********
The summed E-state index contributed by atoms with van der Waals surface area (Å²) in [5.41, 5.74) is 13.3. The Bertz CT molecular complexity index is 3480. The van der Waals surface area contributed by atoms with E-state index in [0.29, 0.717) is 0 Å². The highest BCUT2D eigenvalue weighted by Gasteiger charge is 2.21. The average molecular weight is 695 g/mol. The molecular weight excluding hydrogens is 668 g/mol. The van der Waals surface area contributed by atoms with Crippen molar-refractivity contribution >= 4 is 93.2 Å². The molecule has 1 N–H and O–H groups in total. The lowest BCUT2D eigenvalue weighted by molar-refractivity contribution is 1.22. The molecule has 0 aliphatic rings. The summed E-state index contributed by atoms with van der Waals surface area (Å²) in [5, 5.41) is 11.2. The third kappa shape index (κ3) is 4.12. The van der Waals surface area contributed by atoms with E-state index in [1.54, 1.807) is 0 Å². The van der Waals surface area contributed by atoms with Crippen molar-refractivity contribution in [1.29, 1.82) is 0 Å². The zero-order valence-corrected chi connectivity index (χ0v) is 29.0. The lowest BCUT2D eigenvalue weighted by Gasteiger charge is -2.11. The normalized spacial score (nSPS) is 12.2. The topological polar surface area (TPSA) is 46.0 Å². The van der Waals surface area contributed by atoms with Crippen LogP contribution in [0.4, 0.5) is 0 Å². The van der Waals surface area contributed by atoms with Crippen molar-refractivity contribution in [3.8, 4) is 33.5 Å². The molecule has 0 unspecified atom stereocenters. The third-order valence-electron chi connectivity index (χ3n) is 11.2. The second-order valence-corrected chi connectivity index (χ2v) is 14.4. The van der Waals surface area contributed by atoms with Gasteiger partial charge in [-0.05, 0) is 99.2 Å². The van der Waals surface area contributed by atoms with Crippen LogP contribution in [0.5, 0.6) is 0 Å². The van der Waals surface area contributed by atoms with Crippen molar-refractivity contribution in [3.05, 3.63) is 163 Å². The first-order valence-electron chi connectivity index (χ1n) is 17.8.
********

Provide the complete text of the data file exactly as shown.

The summed E-state index contributed by atoms with van der Waals surface area (Å²) in [5.41, 5.74) is 13.3. The Bertz CT molecular complexity index is 3480. The van der Waals surface area contributed by atoms with E-state index in [0.29, 0.717) is 0 Å². The highest BCUT2D eigenvalue weighted by Gasteiger charge is 2.21. The average molecular weight is 695 g/mol. The molecular weight excluding hydrogens is 668 g/mol. The van der Waals surface area contributed by atoms with Crippen molar-refractivity contribution >= 4 is 93.2 Å². The molecule has 1 N–H and O–H groups in total. The lowest BCUT2D eigenvalue weighted by molar-refractivity contribution is 1.22. The molecule has 0 aliphatic rings. The summed E-state index contributed by atoms with van der Waals surface area (Å²) in [5, 5.41) is 11.2. The third kappa shape index (κ3) is 4.12. The van der Waals surface area contributed by atoms with E-state index in [1.54, 1.807) is 0 Å². The van der Waals surface area contributed by atoms with Crippen molar-refractivity contribution in [1.29, 1.82) is 0 Å². The zero-order valence-corrected chi connectivity index (χ0v) is 29.0. The lowest BCUT2D eigenvalue weighted by Gasteiger charge is -2.11. The normalized spacial score (nSPS) is 12.2. The topological polar surface area (TPSA) is 46.0 Å². The van der Waals surface area contributed by atoms with Crippen LogP contribution in [0.4, 0.5) is 0 Å². The van der Waals surface area contributed by atoms with Crippen molar-refractivity contribution in [3.8, 4) is 33.5 Å². The molecule has 0 unspecified atom stereocenters. The third-order valence-electron chi connectivity index (χ3n) is 11.2. The second-order valence-corrected chi connectivity index (χ2v) is 14.4. The van der Waals surface area contributed by atoms with Gasteiger partial charge in [-0.05, 0) is 99.2 Å². The van der Waals surface area contributed by atoms with Crippen LogP contribution in [0.5, 0.6) is 0 Å². The van der Waals surface area contributed by atoms with Crippen molar-refractivity contribution in [3.05, 3.63) is 163 Å². The first-order valence-electron chi connectivity index (χ1n) is 17.8.